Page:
Folha de São Paulo. “Doria diz que pichadores são possíveis ladrões de celulares e serão vigiados.” Cotidiano. Feb. 17, 2017. Web. Feb. 25, 2017.

Diógenes, Juliana. “Secretário admite que a 23 de Maio ‘ficou muito cinza.’” O Estado de S. Paulo. 24 Jan 2017. Web. 15 Feb. 2017.

Juliana Luna Freire (Ph.D). is an Assistant Professor of Spanish and Portuguese at Framingham State University.

Introducing Juliana Luna Freire, another JUCS Assistant Editor

Hello! My name is Juliana Luna Freire and I am an Assistant Professor of Spanish and Portuguese at Framingham State University, just outside Boston. My scholarship focuses on 19th to 21st-Century Latin American and Spanish Literature, Cultural Studies and Film with a focus on ethnic identity, urban space, and gender. I am excited to join the Journal of Urban Cultural Studies editorial team.

juliana

I also previous experience in local and international editorial boards, including volunteering with The Arizona Journal of Hispanic Studies, working as editor and editorial assistant of the graduate journal Divergencias (the University of Arizona), having peer-reviewed for journals such as Hispania, Crisolenguas, Rocky Mountain Review, and currently am member of the editorial board of Pró-Letras, published by the Universidade Federal da Paraiba, in Brazil.

My dissertation was entitled “Ethnic Minorities in Brazil and Spain: Erasure & Stigmatization, Gender, and Self-Representation of Indigenous and Roma Communities” (2012). Specifically, I have published articles on urban space and its relationship to discourses of identity (race, ethnicity, and national affiliation) in contexts of contemporary globalization, bringing into the discussion the relationship between New Media and the use of city areas. This research project has led to a manuscript focusing on Roma self-representation in Spain, as well as other published articles. At the moment, I am doing research on systemic violence and its representation in the Luso-Brazilian world, and the ways how “rhyzomatic revolutions” have been taking place in increasingly networked societies (Castells, Merrifield).

Anyway, I am looking forward to participating here, and thank you for reading!

 

 

Calendar for Online Hispanic Urban Theory Discussion Group

We would like to invite you to a continuation of a series of events that the Department of Spanish and Portuguese at the University of Arizona has launched in Virtual Reality for the academic year of 2015-2016. They will take place at Cibola, the Department’s home in Second Life. Next conversation will be between Malcolm Compitello (The University of Arizona), Susan Divine (College of Charleston), Juliana Luna Freire (Framingham State University), Megan Saltzman (West Chester University), Silvia Ruíz Tresgallo (Wisconsin-Stout), Matt Feinberg (Oberlin College) and the new Cibola Manager Laura Vazquez Blazquez (ABD, The University of Arizona). It will be about the relationships between urban studies and Hispanic culture. Everyone is welcome!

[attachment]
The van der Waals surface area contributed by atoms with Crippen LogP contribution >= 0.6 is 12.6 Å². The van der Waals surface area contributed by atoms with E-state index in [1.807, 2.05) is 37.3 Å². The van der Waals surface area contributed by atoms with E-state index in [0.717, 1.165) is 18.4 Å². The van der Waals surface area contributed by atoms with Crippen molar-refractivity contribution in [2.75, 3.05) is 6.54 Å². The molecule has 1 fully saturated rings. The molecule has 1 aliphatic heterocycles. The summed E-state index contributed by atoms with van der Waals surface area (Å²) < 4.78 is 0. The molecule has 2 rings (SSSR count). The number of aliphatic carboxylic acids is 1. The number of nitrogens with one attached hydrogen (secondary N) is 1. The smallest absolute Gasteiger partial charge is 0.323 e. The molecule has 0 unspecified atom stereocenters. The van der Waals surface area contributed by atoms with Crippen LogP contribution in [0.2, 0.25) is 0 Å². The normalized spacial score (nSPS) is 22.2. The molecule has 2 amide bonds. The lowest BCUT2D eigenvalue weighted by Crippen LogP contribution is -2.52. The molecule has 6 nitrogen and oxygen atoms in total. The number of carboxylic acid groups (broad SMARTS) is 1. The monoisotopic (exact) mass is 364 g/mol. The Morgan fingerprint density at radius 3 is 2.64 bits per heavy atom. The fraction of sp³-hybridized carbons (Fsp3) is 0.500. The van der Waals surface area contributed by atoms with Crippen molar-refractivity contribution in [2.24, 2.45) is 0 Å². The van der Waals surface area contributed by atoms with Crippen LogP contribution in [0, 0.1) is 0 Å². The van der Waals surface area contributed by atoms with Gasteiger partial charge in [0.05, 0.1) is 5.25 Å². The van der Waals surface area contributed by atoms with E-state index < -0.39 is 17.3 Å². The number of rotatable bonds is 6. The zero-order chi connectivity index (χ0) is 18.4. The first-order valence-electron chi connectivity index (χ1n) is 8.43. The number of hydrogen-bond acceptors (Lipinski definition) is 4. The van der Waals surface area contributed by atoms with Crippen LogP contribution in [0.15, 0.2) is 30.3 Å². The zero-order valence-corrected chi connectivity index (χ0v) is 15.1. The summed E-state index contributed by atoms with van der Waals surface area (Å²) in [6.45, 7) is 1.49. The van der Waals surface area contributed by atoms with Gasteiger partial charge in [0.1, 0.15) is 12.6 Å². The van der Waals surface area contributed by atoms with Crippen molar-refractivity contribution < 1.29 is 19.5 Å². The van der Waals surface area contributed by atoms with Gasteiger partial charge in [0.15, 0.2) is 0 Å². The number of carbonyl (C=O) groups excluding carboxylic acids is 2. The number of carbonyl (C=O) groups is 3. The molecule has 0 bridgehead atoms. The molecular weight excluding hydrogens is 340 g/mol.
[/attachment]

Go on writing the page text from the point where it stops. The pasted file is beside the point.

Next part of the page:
We meet on Thursdays (please see dates below) at at 5:00 p.m. Tucson time (7p.m. EST).

Here’s our tentative schedule:

2/4 – “The Urbanization of Consciousness” by David Harvey (led by all)

2/18 – “The Invisible Political Economy of Architectural Production” by David Harvey and “Architecture is now a tool of capital, complicit in a purpose antithetical to its social mission” by Reinier de Graaf (led by Malcolm Compitello and Megan Saltzman)

Date TBA – “Theses on Urbanization” by Neil Brenner (led by Matt Feinberg)

Date TBA – Section of Cities of the Global South Reader (led by Silvia Ruíz Tresgallo)

– TBA (led by Juliana Luna Freire)

– TBA (led by Susan Divine)

TBA  – “Rethinking the geographies of cultural ‘objects’ through digital technologies: interface, network and friction” by Gillian Rose or Extract from the book: Food and Urbanism by Susan Parham (led by Laura Vázquez Blázquez)

We hope to see you at the event. In order to access Cibola, you will need to install Firestorm in your computer (http://maps.secondlife.com/secondlife/cibola/26/180/28). If you need help, please contact any of us.

Online Urban Theory Discussion – Cibola

We would like to invite you to a continuation of a series of events that the Department of Spanish and Portuguese at the University of Arizona has launched in Virtual Reality for the academic year of 2015-2016. They will take place at Cibola, the Department’s home in Second Life. Next conversation will be between Malcolm Compitello (The University of Arizona), Susan Divine (College of Charleston), Juliana Luna Freire (Framingham State University), Megan Saltzman (West Chester University), the new Cibola Manager Laura Vazquez Blazquez (ABD, The University of Arizona), and Palmar Alvarez-Blanco (Carleton College). It will be about the relationships between urban studies and Hispanic culture. Everyone is welcome!